D) Although rat behavior does change in crowded conditions, what results is not random violence but a new, radically different social order.
E) In some extremely crowded cities there is relatively little antisocial behavior, whereas some sparsely – populated rural communities have very high rates of such behavior.


I will go with E.... E looks more appropriate
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Re: A few decades ago it was popular to link dramatic increases [#permalink] New post 16 Aug 2013, 01:10
Which of the following, if true, best supports the conclusion the author presents in the passage above? - This is a Justify the Conclusion question, but not strengthening question. To answer this type of question, there is a formula: Premise + Correct Answer Choice = Conclusion. If you choose answer (A), it would read, "A few decades ago it was popular to link dramatic increases in urban antisocial behavior with high population density, and to support this with studies of laboratory rats, which exhibit randomly violent behavior under conditions of extreme overcrowding. Testing new products on laboratory rats has sometimes led to unnecessary alarm about their adverse effects on human health. It has since become obvious that the analogy between rats and humans is simplistic at best, and leaves out considerations like human adaptability and cultural factors that are of key importance in determining human behavior." Does this logically make sense? No!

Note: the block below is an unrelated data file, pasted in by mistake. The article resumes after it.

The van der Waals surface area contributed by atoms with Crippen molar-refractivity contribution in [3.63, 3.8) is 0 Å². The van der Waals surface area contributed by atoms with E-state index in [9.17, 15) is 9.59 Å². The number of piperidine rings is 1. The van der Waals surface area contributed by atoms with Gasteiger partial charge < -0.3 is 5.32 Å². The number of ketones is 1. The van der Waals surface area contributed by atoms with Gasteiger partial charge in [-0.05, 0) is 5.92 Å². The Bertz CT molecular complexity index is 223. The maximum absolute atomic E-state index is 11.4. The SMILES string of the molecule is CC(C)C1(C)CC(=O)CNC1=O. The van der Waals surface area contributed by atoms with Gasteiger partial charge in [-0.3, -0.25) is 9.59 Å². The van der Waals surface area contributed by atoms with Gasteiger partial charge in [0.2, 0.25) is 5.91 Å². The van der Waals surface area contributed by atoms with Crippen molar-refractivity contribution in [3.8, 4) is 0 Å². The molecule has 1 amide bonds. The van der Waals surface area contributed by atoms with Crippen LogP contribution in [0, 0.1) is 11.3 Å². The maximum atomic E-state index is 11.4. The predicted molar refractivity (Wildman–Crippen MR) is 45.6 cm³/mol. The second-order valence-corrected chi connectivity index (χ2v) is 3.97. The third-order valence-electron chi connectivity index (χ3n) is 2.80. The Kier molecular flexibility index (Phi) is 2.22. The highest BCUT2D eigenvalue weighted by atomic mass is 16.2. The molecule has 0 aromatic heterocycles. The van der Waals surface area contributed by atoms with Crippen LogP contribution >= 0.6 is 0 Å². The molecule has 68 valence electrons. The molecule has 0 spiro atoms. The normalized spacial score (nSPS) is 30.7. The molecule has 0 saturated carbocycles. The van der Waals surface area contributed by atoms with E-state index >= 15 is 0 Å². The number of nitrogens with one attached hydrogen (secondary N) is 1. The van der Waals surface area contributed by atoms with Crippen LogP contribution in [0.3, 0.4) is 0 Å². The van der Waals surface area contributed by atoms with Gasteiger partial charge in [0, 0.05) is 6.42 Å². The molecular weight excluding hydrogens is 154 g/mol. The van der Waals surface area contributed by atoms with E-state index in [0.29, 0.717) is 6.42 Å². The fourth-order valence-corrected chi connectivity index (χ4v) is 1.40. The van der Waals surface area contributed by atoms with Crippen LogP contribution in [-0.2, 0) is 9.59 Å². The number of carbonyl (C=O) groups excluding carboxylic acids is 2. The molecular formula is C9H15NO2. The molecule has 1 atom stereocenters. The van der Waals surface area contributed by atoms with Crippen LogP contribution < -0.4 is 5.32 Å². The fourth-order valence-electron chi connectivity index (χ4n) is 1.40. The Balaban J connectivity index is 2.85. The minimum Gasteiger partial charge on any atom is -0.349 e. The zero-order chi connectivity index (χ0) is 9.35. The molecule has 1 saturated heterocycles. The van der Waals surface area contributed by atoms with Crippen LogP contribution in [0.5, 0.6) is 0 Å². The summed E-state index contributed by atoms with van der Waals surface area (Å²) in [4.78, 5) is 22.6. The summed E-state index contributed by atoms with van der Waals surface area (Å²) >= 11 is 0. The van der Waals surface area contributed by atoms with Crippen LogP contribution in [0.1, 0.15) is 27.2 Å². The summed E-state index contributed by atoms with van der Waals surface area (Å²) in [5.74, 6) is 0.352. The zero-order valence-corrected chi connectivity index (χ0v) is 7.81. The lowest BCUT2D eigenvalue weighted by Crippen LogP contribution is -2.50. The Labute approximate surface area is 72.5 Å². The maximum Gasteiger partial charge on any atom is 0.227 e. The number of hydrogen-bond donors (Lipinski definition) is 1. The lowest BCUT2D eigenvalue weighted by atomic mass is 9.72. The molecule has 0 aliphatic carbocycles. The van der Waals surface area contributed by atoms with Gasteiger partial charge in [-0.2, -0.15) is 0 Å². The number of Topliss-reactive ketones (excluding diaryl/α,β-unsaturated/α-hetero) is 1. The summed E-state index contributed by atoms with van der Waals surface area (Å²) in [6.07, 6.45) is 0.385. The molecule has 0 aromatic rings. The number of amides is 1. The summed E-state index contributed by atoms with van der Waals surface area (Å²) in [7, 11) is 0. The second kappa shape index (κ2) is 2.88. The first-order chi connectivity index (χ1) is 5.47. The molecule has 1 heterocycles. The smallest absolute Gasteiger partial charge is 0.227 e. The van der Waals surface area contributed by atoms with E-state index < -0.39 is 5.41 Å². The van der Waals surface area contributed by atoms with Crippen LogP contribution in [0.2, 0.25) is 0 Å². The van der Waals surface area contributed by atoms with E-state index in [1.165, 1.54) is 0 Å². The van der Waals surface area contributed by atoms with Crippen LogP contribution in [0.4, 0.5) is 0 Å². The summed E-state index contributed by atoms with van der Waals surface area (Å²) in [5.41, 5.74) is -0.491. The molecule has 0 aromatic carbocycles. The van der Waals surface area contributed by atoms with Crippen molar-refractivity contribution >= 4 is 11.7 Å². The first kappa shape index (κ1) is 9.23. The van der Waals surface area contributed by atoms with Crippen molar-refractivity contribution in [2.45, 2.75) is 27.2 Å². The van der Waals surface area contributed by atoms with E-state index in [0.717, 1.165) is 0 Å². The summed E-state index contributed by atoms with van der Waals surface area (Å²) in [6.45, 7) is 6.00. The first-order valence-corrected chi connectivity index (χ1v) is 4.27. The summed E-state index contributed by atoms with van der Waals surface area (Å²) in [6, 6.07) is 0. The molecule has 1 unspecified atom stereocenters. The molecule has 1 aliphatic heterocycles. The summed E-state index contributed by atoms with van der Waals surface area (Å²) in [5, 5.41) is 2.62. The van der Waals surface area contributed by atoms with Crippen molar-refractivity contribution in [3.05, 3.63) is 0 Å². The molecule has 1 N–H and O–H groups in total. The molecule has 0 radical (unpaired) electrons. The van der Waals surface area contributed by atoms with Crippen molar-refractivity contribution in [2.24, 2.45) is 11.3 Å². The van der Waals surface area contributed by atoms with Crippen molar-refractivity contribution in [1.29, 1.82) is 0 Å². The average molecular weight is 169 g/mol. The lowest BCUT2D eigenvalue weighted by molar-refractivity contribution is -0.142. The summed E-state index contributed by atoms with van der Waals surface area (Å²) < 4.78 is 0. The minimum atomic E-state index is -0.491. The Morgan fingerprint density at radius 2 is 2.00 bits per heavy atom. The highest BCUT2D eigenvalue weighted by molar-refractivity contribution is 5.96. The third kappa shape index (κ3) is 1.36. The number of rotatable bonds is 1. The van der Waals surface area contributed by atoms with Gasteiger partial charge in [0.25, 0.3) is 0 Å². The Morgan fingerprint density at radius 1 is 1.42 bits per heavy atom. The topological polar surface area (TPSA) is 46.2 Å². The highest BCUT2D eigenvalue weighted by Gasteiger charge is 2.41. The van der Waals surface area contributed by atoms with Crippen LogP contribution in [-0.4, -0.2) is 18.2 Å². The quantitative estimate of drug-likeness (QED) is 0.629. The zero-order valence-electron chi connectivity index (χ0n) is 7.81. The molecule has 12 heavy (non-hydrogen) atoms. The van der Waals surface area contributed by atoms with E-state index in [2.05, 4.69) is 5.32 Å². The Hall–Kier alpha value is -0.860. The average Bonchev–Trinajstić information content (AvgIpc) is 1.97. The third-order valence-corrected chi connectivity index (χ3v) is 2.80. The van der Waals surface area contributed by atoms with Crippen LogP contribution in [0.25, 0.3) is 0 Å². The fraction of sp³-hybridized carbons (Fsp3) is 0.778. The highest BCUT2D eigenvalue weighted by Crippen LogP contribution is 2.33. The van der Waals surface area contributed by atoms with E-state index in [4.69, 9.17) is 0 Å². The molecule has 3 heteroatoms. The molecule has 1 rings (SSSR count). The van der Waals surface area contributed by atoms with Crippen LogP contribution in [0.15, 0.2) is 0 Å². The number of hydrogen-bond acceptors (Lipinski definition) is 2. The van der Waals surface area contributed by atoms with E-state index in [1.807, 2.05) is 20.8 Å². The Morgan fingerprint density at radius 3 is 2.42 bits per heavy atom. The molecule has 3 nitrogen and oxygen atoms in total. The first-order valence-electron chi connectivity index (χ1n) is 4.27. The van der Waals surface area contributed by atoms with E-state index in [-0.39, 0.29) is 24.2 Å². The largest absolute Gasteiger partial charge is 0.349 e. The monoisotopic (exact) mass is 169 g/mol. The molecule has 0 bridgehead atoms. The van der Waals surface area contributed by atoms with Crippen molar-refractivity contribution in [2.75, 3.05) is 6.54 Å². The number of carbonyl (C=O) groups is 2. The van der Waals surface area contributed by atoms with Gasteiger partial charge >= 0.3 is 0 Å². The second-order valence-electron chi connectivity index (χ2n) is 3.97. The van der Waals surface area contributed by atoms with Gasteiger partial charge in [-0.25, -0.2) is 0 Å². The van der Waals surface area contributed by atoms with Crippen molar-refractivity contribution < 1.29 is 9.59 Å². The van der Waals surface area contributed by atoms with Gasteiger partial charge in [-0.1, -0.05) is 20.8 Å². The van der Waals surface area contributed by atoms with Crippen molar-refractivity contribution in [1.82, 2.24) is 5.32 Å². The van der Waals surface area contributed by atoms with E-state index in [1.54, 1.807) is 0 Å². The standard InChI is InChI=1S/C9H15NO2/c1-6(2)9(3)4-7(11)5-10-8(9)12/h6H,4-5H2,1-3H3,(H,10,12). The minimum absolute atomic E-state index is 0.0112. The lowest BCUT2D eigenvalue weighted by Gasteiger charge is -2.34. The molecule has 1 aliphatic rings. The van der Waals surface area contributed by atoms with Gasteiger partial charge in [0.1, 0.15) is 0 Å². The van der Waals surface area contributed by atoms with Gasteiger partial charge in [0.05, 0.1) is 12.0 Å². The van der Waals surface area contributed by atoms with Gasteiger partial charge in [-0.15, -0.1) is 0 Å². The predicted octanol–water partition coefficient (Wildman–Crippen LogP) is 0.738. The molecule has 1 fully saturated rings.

However, if you choose answer (E), it would read, "A few decades ago it was popular to link dramatic increases in urban antisocial behavior with high population density, and to support this with studies of laboratory rats, which exhibit randomly violent behavior under conditions of extreme overcrowding. In some extremely crowded cities there is relatively little antisocial behavior, whereas some sparsely – populated rural communities have very high rates of such behavior. It has since become obvious that the analogy between rats and humans is simplistic at best, and leaves out considerations like human adaptability and cultural factors that are of key importance in determining human behavior." Does this logically make sense? Yes! So, the correct answer is (E). Hope this helps!
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Re: A few decades ago it was popular to link dramatic increases   [#permalink] 16 Aug 2013, 01:10